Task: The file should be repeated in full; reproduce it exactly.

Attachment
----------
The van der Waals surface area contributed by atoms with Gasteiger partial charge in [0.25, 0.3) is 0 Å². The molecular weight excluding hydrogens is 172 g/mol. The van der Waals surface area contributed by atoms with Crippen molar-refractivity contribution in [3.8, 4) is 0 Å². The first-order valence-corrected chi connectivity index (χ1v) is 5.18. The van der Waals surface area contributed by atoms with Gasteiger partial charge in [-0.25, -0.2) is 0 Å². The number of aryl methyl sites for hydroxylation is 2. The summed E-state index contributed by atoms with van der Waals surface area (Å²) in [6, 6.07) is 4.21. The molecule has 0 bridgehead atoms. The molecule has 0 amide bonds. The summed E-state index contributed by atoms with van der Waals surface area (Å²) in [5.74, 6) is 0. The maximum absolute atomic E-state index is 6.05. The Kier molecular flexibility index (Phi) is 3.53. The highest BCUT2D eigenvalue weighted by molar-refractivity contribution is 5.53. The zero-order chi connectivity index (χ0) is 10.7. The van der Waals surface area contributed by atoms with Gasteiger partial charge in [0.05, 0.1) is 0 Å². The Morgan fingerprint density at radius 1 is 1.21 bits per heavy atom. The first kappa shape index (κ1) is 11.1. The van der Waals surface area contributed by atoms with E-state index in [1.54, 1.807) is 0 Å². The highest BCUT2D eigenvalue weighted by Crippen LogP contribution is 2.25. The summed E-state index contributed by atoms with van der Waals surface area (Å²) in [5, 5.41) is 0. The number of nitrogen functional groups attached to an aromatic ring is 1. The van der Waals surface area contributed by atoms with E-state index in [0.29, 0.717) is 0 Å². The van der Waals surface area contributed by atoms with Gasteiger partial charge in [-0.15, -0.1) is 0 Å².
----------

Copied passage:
The van der Waals surface area contributed by atoms with Gasteiger partial charge in [0.25, 0.3) is 0 Å². The molecular weight excluding hydrogens is 172 g/mol. The van der Waals surface area contributed by atoms with Crippen molar-refractivity contribution in [3.8, 4) is 0 Å². The first-order valence-corrected chi connectivity index (χ1v) is 5.18. The van der Waals surface area contributed by atoms with Gasteiger partial charge in [-0.25, -0.2) is 0 Å². The number of aryl methyl sites for hydroxylation is 2. The summed E-state index contributed by atoms with van der Waals surface area (Å²) in [6, 6.07) is 4.21. The molecule has 0 bridgehead atoms. The molecule has 0 amide bonds. The summed E-state index contributed by atoms with van der Waals surface area (Å²) in [5.74, 6) is 0. The maximum absolute atomic E-state index is 6.05. The Kier molecular flexibility index (Phi) is 3.53. The highest BCUT2D eigenvalue weighted by molar-refractivity contribution is 5.53. The zero-order chi connectivity index (χ0) is 10.7. The van der Waals surface area contributed by atoms with Gasteiger partial charge in [0.05, 0.1) is 0 Å². The Morgan fingerprint density at radius 1 is 1.21 bits per heavy atom. The first kappa shape index (κ1) is 11.1. The van der Waals surface area contributed by atoms with E-state index in [1.54, 1.807) is 0 Å². The highest BCUT2D eigenvalue weighted by Crippen LogP contribution is 2.25. The summed E-state index contributed by atoms with van der Waals surface area (Å²) in [5, 5.41) is 0. The number of nitrogen functional groups attached to an aromatic ring is 1. The van der Waals surface area contributed by atoms with E-state index in [0.29, 0.717) is 0 Å². The van der Waals surface area contributed by atoms with Gasteiger partial charge in [-0.15, -0.1) is 0 Å².